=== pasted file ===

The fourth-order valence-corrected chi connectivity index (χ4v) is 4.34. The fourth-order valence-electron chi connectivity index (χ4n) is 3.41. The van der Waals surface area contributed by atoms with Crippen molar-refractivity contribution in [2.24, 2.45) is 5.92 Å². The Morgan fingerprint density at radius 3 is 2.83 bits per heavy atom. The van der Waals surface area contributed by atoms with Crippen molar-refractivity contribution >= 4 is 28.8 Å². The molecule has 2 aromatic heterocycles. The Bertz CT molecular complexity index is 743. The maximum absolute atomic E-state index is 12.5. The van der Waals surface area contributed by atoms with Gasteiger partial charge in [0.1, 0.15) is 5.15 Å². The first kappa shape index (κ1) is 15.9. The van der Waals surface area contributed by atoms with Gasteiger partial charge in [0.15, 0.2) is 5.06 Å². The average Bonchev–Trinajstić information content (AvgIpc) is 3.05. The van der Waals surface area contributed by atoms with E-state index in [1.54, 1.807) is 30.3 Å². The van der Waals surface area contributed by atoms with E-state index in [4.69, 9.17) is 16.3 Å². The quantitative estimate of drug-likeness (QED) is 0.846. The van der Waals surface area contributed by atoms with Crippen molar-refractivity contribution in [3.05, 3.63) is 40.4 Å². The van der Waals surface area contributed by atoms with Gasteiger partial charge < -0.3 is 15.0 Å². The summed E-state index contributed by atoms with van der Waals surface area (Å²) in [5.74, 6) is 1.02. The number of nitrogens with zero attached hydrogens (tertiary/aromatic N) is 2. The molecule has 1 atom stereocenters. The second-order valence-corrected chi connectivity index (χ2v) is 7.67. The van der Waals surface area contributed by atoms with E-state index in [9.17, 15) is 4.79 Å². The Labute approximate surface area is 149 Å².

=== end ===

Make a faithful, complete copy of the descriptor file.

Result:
The fourth-order valence-corrected chi connectivity index (χ4v) is 4.34. The fourth-order valence-electron chi connectivity index (χ4n) is 3.41. The van der Waals surface area contributed by atoms with Crippen molar-refractivity contribution in [2.24, 2.45) is 5.92 Å². The Morgan fingerprint density at radius 3 is 2.83 bits per heavy atom. The van der Waals surface area contributed by atoms with Crippen molar-refractivity contribution >= 4 is 28.8 Å². The molecule has 2 aromatic heterocycles. The Bertz CT molecular complexity index is 743. The maximum absolute atomic E-state index is 12.5. The van der Waals surface area contributed by atoms with Gasteiger partial charge in [0.1, 0.15) is 5.15 Å². The first kappa shape index (κ1) is 15.9. The van der Waals surface area contributed by atoms with Gasteiger partial charge in [0.15, 0.2) is 5.06 Å². The average Bonchev–Trinajstić information content (AvgIpc) is 3.05. The van der Waals surface area contributed by atoms with E-state index in [1.54, 1.807) is 30.3 Å². The van der Waals surface area contributed by atoms with E-state index in [4.69, 9.17) is 16.3 Å². The quantitative estimate of drug-likeness (QED) is 0.846. The van der Waals surface area contributed by atoms with Crippen molar-refractivity contribution in [3.05, 3.63) is 40.4 Å². The van der Waals surface area contributed by atoms with Gasteiger partial charge < -0.3 is 15.0 Å². The summed E-state index contributed by atoms with van der Waals surface area (Å²) in [5.74, 6) is 1.02. The number of nitrogens with zero attached hydrogens (tertiary/aromatic N) is 2. The molecule has 1 atom stereocenters. The second-order valence-corrected chi connectivity index (χ2v) is 7.67. The van der Waals surface area contributed by atoms with E-state index in [9.17, 15) is 4.79 Å². The Labute approximate surface area is 149 Å².